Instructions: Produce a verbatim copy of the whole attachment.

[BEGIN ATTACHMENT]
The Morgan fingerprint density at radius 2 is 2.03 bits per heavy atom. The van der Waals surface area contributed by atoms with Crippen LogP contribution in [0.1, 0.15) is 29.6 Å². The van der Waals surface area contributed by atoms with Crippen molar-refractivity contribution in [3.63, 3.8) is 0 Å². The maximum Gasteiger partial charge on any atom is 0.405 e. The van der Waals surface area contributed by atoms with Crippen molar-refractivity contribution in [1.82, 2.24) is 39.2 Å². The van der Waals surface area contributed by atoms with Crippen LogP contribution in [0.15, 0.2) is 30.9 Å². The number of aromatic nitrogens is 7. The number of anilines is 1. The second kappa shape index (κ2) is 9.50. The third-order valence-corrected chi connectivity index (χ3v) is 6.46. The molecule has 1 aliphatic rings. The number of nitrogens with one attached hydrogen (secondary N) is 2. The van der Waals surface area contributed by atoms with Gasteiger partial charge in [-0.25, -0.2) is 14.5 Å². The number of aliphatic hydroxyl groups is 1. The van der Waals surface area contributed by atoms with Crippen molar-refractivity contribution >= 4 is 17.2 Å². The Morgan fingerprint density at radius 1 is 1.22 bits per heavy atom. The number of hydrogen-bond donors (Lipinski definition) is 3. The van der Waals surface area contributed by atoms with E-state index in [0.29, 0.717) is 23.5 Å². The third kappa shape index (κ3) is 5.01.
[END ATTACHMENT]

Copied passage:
The Morgan fingerprint density at radius 2 is 2.03 bits per heavy atom. The van der Waals surface area contributed by atoms with Crippen LogP contribution in [0.1, 0.15) is 29.6 Å². The van der Waals surface area contributed by atoms with Crippen molar-refractivity contribution in [3.63, 3.8) is 0 Å². The maximum Gasteiger partial charge on any atom is 0.405 e. The van der Waals surface area contributed by atoms with Crippen molar-refractivity contribution in [1.82, 2.24) is 39.2 Å². The van der Waals surface area contributed by atoms with Crippen LogP contribution in [0.15, 0.2) is 30.9 Å². The number of aromatic nitrogens is 7. The number of anilines is 1. The second kappa shape index (κ2) is 9.50. The third-order valence-corrected chi connectivity index (χ3v) is 6.46. The molecule has 1 aliphatic rings. The number of nitrogens with one attached hydrogen (secondary N) is 2. The van der Waals surface area contributed by atoms with Gasteiger partial charge in [-0.25, -0.2) is 14.5 Å². The number of aliphatic hydroxyl groups is 1. The van der Waals surface area contributed by atoms with Crippen molar-refractivity contribution >= 4 is 17.2 Å². The Morgan fingerprint density at radius 1 is 1.22 bits per heavy atom. The number of hydrogen-bond donors (Lipinski definition) is 3. The van der Waals surface area contributed by atoms with E-state index in [0.29, 0.717) is 23.5 Å². The third kappa shape index (κ3) is 5.01.